Optus EPL will see Foxtel lose subscribers and opens door for likes of Youtube say buyers

Optus’s swoop for the English Premier League (EPL) is a major “land grab” that leaves Foxtel facing the possibility of losing subscribers and opens the door to players like Youtube to bid for rights, according to senior media buyers.

FoxtelYesterday’s deal sees Fox Sports lose one of its only franchises which viewers cannot access on another platform, leading some buyers to express concerns hundreds of thousands of subscribers could be lost from the pay-TV platform should Optus decide not to on-sell the broadcast rights to it.

“With the dog’s dinner that is the ongoing NRL negotiations and the recent loss of the Champions League, by ESPN, it highlights just how competitive the world has become for Foxtel,” said Chris Walton, managing director of Nunn Media Sydney.

“They are now being squeezed on the one side by traditional networks who need the value live sport brings and on the other by non-traditional broadcasters who have got deep and direct relations with their own substantial customer sets.”

Foxtel yesterday declined to comment on the prospect of losing subscribers.

“This is big,” said one media agency CEO who declined to be named. “It will cost Foxtel on the subscriber front as the EPL was the main thing holding a whole lot customers to their $100 subscriptions. Now that’s under threat.”

OptusOther industry sources noted the move comes at a time when Foxtel is increasingly being challenged on multiple fronts: it has lowered its entry price and added flexibility to its packages – a move it weakens its average revenue per user (ARPU). It is also facing increased competition both in sports rights and from free-to-air channels via streaming and their offering.

Just last week Nine Entertainment launched a new channel 9Life, a move widely interpreted as an attempt to challenge the pay-TV’s audience in the real estate and reality TV space.

“Foxtel has two unique audiences it has enjoyed who are not there for the breadth of content but special interest,” said one industry source. “One is there simply to address TV reception issues – which will be challenged by the free-to-air streaming services – and the other is your EPL audience which attracts a very large and passionate group who will move their business elsewhere for that single property.”

Fox Sports yesterday put out a statement saying it was “disappointed” at the loss, although EPL ratings are down 29 per cent on this time last year.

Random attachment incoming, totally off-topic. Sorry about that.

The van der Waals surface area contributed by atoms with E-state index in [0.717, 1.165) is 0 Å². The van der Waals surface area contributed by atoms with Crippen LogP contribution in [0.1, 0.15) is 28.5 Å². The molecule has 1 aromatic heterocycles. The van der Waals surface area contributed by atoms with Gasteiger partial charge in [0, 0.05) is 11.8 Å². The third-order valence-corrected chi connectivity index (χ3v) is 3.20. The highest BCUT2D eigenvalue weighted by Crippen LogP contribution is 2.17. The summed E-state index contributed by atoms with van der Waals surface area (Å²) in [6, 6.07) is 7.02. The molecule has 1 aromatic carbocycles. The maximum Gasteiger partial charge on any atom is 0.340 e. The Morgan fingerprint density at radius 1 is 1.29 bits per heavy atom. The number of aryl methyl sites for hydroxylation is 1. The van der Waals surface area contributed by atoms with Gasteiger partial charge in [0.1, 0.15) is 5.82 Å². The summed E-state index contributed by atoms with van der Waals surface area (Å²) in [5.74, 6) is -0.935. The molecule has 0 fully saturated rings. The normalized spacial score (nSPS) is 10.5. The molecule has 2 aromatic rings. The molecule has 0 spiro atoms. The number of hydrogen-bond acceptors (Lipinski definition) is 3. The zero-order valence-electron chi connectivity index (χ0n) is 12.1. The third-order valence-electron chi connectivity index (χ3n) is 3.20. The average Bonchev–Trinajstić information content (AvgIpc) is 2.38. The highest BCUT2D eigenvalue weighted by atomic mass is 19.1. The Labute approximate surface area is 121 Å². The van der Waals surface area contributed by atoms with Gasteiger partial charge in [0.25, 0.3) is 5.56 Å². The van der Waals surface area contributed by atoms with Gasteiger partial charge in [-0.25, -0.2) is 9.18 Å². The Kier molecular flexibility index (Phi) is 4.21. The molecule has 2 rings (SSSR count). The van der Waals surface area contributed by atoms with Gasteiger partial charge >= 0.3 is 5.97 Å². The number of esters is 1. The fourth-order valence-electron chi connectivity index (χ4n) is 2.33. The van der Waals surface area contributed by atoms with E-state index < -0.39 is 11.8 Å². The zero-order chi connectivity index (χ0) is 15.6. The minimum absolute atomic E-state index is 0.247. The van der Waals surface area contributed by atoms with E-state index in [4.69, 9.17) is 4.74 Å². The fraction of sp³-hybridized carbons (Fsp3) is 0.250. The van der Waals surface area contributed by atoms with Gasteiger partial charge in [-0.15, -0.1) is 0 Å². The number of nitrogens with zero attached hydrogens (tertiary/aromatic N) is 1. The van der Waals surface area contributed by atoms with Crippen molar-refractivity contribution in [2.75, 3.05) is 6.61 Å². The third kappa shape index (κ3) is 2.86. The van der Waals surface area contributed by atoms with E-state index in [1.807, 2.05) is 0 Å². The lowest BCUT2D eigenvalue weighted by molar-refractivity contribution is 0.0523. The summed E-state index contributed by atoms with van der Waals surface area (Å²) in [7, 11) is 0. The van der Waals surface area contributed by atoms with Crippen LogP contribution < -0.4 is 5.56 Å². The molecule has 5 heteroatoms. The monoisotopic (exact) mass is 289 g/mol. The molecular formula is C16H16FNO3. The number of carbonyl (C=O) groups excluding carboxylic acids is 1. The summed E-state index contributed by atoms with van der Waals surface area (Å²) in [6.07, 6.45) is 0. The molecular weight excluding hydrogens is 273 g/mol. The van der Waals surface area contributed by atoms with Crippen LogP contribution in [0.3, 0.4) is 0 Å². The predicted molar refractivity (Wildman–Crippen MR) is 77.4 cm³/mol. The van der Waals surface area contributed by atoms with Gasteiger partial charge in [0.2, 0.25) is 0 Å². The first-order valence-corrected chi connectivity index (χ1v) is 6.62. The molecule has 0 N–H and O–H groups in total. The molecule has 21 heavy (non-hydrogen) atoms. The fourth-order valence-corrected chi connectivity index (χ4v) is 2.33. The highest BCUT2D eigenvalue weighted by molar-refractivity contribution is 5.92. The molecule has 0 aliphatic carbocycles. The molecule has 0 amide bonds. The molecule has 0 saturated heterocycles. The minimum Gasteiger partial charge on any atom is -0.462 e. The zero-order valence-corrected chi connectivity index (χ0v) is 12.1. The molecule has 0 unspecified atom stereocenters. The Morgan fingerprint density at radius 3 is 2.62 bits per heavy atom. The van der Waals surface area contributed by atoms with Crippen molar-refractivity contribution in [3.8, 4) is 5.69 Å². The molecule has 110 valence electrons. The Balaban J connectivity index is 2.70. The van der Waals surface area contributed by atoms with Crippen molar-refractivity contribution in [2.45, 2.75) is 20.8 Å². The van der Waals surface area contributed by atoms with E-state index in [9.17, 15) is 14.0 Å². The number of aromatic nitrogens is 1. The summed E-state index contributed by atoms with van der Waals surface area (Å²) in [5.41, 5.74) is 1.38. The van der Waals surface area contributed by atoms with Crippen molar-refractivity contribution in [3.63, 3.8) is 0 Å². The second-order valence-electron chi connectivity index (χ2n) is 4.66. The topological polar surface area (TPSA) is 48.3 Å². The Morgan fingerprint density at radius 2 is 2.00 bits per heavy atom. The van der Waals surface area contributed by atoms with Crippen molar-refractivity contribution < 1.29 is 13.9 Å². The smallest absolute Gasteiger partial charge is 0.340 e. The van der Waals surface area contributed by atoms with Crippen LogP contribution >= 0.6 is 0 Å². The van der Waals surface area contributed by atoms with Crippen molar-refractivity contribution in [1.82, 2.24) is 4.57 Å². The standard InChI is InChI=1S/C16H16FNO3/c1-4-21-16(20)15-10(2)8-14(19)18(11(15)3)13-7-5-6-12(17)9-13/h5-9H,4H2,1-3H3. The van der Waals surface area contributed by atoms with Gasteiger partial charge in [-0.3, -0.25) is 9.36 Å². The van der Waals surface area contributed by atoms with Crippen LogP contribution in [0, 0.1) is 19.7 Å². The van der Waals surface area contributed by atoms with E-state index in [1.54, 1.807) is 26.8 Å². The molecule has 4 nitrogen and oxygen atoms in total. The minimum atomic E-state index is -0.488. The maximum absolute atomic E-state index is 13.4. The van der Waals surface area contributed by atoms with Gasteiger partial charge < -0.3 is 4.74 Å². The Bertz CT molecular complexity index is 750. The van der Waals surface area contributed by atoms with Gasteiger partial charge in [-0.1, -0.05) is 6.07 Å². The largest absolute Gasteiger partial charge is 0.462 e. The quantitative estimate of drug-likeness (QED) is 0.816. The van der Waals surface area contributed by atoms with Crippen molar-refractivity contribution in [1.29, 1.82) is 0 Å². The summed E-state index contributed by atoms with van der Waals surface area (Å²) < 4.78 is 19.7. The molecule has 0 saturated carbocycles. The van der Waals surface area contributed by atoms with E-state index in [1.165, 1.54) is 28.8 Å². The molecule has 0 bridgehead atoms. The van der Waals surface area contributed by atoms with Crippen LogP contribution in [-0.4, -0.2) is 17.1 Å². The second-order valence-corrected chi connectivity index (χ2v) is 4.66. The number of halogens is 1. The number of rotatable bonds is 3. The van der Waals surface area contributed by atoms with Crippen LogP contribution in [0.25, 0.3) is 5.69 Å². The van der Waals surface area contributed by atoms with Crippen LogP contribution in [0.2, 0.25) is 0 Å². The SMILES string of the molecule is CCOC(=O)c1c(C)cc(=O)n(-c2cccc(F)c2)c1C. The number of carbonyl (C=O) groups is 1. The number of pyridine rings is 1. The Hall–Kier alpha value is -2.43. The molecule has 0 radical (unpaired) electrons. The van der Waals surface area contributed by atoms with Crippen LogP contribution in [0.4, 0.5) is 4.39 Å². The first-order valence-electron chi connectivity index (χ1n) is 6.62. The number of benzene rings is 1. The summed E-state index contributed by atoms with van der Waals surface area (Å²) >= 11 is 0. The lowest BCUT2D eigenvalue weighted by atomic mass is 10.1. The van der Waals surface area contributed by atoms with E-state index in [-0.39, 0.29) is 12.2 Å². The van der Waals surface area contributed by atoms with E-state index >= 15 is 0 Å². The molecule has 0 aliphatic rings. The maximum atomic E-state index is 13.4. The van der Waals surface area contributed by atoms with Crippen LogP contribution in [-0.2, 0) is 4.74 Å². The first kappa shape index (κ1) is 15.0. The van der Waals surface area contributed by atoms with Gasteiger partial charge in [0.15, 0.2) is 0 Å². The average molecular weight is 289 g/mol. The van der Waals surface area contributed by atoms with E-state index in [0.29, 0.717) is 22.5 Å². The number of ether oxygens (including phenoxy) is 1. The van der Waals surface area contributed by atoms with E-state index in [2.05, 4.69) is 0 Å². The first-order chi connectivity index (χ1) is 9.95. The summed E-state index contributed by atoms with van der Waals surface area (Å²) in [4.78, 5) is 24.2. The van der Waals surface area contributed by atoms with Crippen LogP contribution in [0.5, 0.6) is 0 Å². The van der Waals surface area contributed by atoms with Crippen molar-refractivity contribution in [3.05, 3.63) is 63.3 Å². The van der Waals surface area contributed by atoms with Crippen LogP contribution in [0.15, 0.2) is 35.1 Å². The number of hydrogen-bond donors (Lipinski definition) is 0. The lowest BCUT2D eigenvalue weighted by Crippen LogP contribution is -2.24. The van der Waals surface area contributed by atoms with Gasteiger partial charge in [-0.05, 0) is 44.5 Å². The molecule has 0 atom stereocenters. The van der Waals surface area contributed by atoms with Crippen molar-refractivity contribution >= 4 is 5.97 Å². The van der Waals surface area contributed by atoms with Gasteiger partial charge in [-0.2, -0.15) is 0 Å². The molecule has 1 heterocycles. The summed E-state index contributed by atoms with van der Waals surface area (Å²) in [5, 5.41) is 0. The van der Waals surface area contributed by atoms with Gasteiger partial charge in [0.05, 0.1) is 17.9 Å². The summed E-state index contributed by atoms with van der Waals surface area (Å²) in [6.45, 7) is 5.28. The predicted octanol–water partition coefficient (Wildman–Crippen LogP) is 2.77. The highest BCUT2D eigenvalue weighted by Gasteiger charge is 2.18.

Many media buyers were reluctant to go on the record about the risk to Foxtel’s subscription TV audience, which comes at a time when the pay-TV operator is under pressure over its refusal to be transparent about subscriber growth after choosing to combine high margin pay-TV subscriptions with the low margin SVOD subscriptions to Presto in its last financial results.

However, all noted that the move would have a major impact on the media landscape.

Chris Nolan CEO of Starcom Mediavest, which has Optus among its clients said: “This is very progressive step by Optus, these rights are a further strategic step towards the companies multimedia strategy as an entertainment brand”.



While Simon Ryan CEO of Carat said the EPL with its expensive price tag was a “big bet” that would impact ratings on Foxtel .

“It’s a big bet and certainly a big land grab that will effect ratings,” said Ryan.

“It will be interesting if they try and on sell to Fox Sports as without it you could see a lot more streaming based major content acquisitions. This is a very significant major sporting rights pillar in the Fox Sports stable.

“This this will also open up the opportunity for the likes of Youtube to go for other big content distribution opportunities.”



Nunn Media’s Walton said the move was another sign that the media world had shifted.

“What is interesting is it shows how the world has shifted – it used to be that digital/mobile rights kind of came along for the ride as an add on to broadcast rights.  Now the reverse seems to be the case with Optus keenly eyeing the mobile streaming rights with less said about what is going on with broadcast,” said Walton.

“I think it raises as many questions as it answers so we can be sure we will see the broadcast side of things continue to evolve in the near future.”

Nic Christensen 


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